Chapter 9Product and Pricing Strategies Small Business Management 4660
Product Approach Total Product • Entire bundle of products, services and meanings • e.g. extras (service, warranty, or delivery, brand - means to customer) • E.g. Targus laptop bag
Core Product • Very basic description of a product • Augmented • Core product plus features – to differentiate it from competition
2. Stages of New Product Development • Before a product is introduced – go through a series of steps known - new product development. • Take years or a few hours or days. • More innovative product will take longer - me-too products may even skip steps of the process.
Product Life Cycle Figure 9.3
Stage 1: Introduction • Sales slowly take off - begin to grow • Brand awareness • Heavy expenditure on marketing expenses - suppress profits • Competition - low
Stage 2: Growth • Acceptance increases rapidly • Advertising and promotion - much less critical • Goal - maximize market share • Prices tend to drop – production becomes more efficient
Stage 3: Maturity • Competition becomes fierce e.g. price competition begins to rise • Sales will level off and start to decline • Profits follow suit • Advertising will suggest new uses for the product
Stage 4: Decline • Decline can be slow or fast, steady or unsteady • Caused by introduction of new technology • A shift in consumer preferences • Sales and profits fall during this stage
3. Why pricing is a difficult task • Pricing isn’t just COST + PROFIT - based on the consumer psychology behind decision. • Why are prices so important? • Major factor in determining perceptions - quality and desirability. • Central to competitive strategy. • Directly related to gross revenues and sales volumes. • Easiest part of the 4Ps to change.
Changing prices - however, is one of the most difficult tasks a small business faces. • If sales: • Lower - worry about prices - too high. • Higher – lower prices - customers think quality has dropped? • How will competition react to - changing prices?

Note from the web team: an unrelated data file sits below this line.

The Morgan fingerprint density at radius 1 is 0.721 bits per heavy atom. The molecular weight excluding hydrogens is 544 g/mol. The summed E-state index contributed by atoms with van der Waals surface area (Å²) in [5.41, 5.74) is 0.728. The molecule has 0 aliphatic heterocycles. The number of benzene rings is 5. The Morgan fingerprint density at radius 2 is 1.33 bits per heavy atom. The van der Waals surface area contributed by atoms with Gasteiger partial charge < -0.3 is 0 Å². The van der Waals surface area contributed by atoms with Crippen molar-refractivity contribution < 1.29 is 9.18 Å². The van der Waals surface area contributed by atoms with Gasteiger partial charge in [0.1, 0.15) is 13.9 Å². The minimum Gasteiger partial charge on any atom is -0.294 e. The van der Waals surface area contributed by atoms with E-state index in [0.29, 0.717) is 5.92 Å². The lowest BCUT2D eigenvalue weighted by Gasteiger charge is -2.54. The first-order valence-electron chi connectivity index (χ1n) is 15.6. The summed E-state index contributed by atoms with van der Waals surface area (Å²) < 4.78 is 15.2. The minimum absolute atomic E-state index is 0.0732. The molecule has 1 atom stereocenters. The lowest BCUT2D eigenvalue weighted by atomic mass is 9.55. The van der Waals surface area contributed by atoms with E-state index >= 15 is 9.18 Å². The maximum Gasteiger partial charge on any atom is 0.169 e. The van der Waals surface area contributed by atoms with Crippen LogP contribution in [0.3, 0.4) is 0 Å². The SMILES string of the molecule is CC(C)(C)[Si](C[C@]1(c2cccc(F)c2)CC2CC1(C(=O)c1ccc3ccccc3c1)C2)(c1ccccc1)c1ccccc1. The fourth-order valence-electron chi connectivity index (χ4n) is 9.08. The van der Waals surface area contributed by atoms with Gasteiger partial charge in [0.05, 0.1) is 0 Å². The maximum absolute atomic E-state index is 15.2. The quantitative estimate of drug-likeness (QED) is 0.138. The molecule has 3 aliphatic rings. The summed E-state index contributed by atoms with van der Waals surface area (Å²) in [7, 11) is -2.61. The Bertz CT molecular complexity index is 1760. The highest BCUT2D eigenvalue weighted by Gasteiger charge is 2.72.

Two general ways of setting prices: • Some arbitrary heuristics (discretion) E.g. 40% above costs • Contributes to business goals. E.g. 10,000 – (20% - Advanced Marketing Power) – (20% - Platinum)
Sellers - wish for highest price – allowing emotions – influencing factor in pricing decisions. • A better strategy - to use optimum price: • Other ways: a. Demand • If people don’t want - low prices are the only way to encourage. • If everyone wants - can charge anything.
b. Value delivered • Willing to pay based on the value they believe • If perceived value is high - they will pay a lot. c. What competition is charging • If you charge more – customer cannot perceive a higher value – he/she will buy competitive product, all else equal. E.g. carbonated drink
d. Business strategy. • Prides itself on an environmental conscious product – would not choose cheaper components even if, it helped profits.
e. Determined by mark-up. • Taking all costs and adding a percentage for profit • Totally ignores demand, value, competition and business strategy.
4. Price Elasticity • A product has LOWelasticity - NO substitutes OR where customers will not accept substitutes. • Inelastic products - protected from economic downturns. • When prices rise or fall - quantity sold varies little. • E.g. Petrol, electricity, and water.
A product with HIGH elasticity - many substitutes OR not a necessity. • Elastic products - not protected from economic downturns. • When prices rise on elastic products - tend to buy fewer and switch to substitute products. • When prices fall - switch back from the substitutes.
PRICING psychology - pricing perception varies from customer and time. • Some of frequently observed pricing psychology phenomena are: • Internal reference price: Have a mental image of what a product should cost based on past experiences - what he/she remembers reading or hearing.